16 January 1957: Operation POWER FLITE. At 1:00 p.m. PST, five Boeing B-52B Stratofortress eight-engine jet bombers of the United States Air Force Strategic Air Command, 93rd Bombardment Wing (Heavy), departed Castle Air Force Base, near Merced, California, on a non-stop around-the-world flight. 45 hours, 19 minutes later, three B-52s landed at March Air Force Base, Riverside, California, completing the 24,325 miles (39,147 kilometer) flight at an average speed of 534 miles per hour (859 kilometers per hour).
The lead Stratofortress, B-52B-35-BO 53-0394, Lucky Lady III, was commanded by Lieutenant Colonel James H. Morris. Morris had been co-pilot aboard Lucky Lady II, a Boeing B-50A Superfortress that flew around the world in 1949. Also aboard Morris’ bomber was Major General Archie J. Old, Jr., commanding 15th Air Force.
Three of the bombers were considered primary, with two “spares.” Each B-52 carried a flight crew of nine men, including three pilots and two navigators.
Four inflight refuelings from piston-engine Boeing KC-97 Stratotankers were required. More than 100 KC-97s participated in Operation POWER FLITE.
One of the primary B-52s, La Victoria, 53-0397, commanded by Major George Kalebaug, was unable to refuel in flight because of ice build-up in its refueling receptacle. The bomber diverted to Goose Bay, Labrador. A second B-52, a spare, as planned, left the flight over North Africa, diverting to an air base in England.
All 27 crewmembers of the three bombers were awarded the Distinguished Flying Cross by General Curtis LeMay. The Mackay Trophy for “the most meritorious flight of the year” was awarded to the 93rd Bombardment Wing.
Lucky Lady III was retired to the National Museum of the United States Air Force. It was scrapped in 1984. 53-0397 went to The Boneyard at Davis-Monthan AFB in 1966, preceded by 53-0398 in 1965.
This record-breaking around the world flight was dramatized in the 1957 Warner Bros. movie “Bombers B-52,” which starred Natalie Wood, Karl Malden and Efrem Zimbalist, Jr.
The 93rd Bombardment Wing (Heavy) was the first operational Air Force unit to receive the B-52 Stratofortress, RB-52B 52-8711, on 29 June 1955.
Fifty B-52Bs were built by Boeing at its Plant 2, Seattle, Washington. The B-52B/RB-52B was operated by a six-man flight crew for the bombing mission, and eight for reconnaissance. These were the aircraft commander/pilot, co-pilot, navigator, radar navigator/bombardier, electronic warfare officer and gunner, plus two reconnaissance technicians when required.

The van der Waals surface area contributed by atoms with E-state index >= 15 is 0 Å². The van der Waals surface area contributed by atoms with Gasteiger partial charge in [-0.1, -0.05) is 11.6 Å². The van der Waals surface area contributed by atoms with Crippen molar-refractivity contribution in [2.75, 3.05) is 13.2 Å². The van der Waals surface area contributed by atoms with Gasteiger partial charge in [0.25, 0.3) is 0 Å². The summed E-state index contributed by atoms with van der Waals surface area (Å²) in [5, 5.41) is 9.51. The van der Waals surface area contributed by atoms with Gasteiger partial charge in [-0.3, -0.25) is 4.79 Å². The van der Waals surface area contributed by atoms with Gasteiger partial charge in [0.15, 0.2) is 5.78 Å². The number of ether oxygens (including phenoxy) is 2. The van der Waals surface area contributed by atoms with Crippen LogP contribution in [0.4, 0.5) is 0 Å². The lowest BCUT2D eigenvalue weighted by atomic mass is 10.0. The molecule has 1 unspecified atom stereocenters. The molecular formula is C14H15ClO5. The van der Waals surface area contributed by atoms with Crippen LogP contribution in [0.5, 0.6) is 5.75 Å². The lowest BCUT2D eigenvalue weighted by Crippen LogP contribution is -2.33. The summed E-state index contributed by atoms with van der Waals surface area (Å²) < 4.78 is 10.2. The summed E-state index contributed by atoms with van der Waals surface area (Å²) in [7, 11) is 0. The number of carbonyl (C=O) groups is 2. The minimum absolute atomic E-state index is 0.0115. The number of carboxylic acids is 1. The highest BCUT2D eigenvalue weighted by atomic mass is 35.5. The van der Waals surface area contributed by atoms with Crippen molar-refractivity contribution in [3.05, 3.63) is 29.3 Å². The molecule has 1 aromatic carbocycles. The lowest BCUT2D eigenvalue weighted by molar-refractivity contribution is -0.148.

The airplane was 156.6 feet, (47.73 meters) long with a wingspan of 185.0 feet (56.39 meters) and overall height of 48.3 feet, (14.72 meters). The wings were mounted high on the fuselage (“shoulder-mounted”) to provide clearance for the engines which were suspended on pylons. The wings had a 6° angle of incidence and 2° 30′ anhedral. The wings’ leading edges were swept aft 36° 54′. The bomber’s empty weight was 164,081 pounds (74,226 kilograms), with a combat weight of 272,000 pounds (123,377 kilograms) and a maximum takeoff weight of 420,000 pounds (190,509 kilograms).
Early production B-52Bs were powered by eight Pratt & Whitney J57-P-1WA turbojet engines, while later aircraft were equipped with J57-P-19W and J57-P-29W or WA turbojets. The engines were grouped in two-engine pods on four under-wing pylons. The J57 was a two-spool, axial-flow engine with a 16-stage compressor section (9 low- and 7-high-pressure stages) and a 3-stage turbine section (1 high- and 2 low-pressure stages). These engines were rated at 8,250 pounds of thrust (36.700 kilonewtons), each, Maximum Continuous Power; 9,500 pounds (42.258 kilonewtons), Military Power (30 minute limit); or 11,400 pounds (50.710 kilonewtons) with water injection (5 minute limit). The J57-P-1WA was 3 feet, 4.5 inches (1.029 meters) in diameter, 13 feet, 1.7 inches (4.006 meters) long, and weighed 4,210 pounds (1,910 kilograms).
The B-52B had a cruise speed of 453 knots (521 miles per hour/839 kilometers per hour) at 35,000 feet (10,668 meters), and a maximum speed of 547 knots (630 miles per hour/1,013 kilometers per hour) at 19,900 feet (6,065 meters). The service ceiling with the maximum bomb load was 48,650 feet (14,829 meters), and 55,350 feet (16,855 meters) for a ferry mission.
Maximum ferry range was 6,460 nautical miles (7,434 statute miles/11,964 kilometers). With the maximum bomb load, the B-52B had a combat radius of 2,620 nautical miles (3,015 statute miles/4,852 kilometers), or 3,135 nautical miles (3,608 statute miles/5,806 kilometers) with the design load. With inflight refueling, though, the bomber’s range was essentially world-wide.
Defensive armament consisted of four Browning Aircraft Machine Guns, Caliber .50, AN-M3, mounted in a tail turret with 600 rounds of ammunition per gun. These guns had a combined rate of fire in excess of 4,000 rounds per minute. (Some B-52s were armed with four M24A1 20 mm autocannons with 400 rounds per gun.)
The B-52B’s maximum bomb load was 43,000 pounds (19,505 kilograms). It could carry a maximum of 27 1,000-pound conventional explosive bombs. For strategic missions, the bomber carried one Mark 6 nuclear bomb, which had a yield ranging from 8 to 160 kilotons, depending on Mod, or two Mark 21 thermonuclear bombs, each with a yield of 4–5 megatons.
Boeing manufactured 744 B-52 Stratofortress bombers, with the final one rolled out at Wichita, Kansas, 22 June 1962. As of 27 September 2016, 77 B-52H bombers remain in service with the United States Air Force.
© 2019, Bryan R. Swopes